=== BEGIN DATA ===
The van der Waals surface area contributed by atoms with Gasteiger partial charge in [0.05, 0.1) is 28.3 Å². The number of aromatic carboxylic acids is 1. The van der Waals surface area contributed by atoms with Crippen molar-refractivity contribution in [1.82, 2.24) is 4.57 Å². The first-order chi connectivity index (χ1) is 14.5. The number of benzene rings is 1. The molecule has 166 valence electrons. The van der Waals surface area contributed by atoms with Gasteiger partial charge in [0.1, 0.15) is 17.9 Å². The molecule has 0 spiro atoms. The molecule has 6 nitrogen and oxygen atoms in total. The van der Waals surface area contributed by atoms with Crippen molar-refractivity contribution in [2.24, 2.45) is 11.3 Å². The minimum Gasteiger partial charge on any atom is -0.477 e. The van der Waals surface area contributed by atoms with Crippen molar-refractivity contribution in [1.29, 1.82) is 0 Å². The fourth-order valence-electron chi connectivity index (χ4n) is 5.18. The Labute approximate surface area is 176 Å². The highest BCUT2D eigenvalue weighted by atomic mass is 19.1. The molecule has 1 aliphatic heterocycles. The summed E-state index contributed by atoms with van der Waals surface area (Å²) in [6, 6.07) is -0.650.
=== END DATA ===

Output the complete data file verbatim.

The van der Waals surface area contributed by atoms with Gasteiger partial charge in [0.05, 0.1) is 28.3 Å². The number of aromatic carboxylic acids is 1. The van der Waals surface area contributed by atoms with Crippen molar-refractivity contribution in [1.82, 2.24) is 4.57 Å². The first-order chi connectivity index (χ1) is 14.5. The number of benzene rings is 1. The molecule has 166 valence electrons. The van der Waals surface area contributed by atoms with Gasteiger partial charge in [0.1, 0.15) is 17.9 Å². The molecule has 0 spiro atoms. The molecule has 6 nitrogen and oxygen atoms in total. The van der Waals surface area contributed by atoms with Crippen molar-refractivity contribution in [2.24, 2.45) is 11.3 Å². The minimum Gasteiger partial charge on any atom is -0.477 e. The van der Waals surface area contributed by atoms with Crippen molar-refractivity contribution in [1.29, 1.82) is 0 Å². The fourth-order valence-electron chi connectivity index (χ4n) is 5.18. The Labute approximate surface area is 176 Å². The highest BCUT2D eigenvalue weighted by atomic mass is 19.1. The molecule has 1 aliphatic heterocycles. The summed E-state index contributed by atoms with van der Waals surface area (Å²) in [6, 6.07) is -0.650.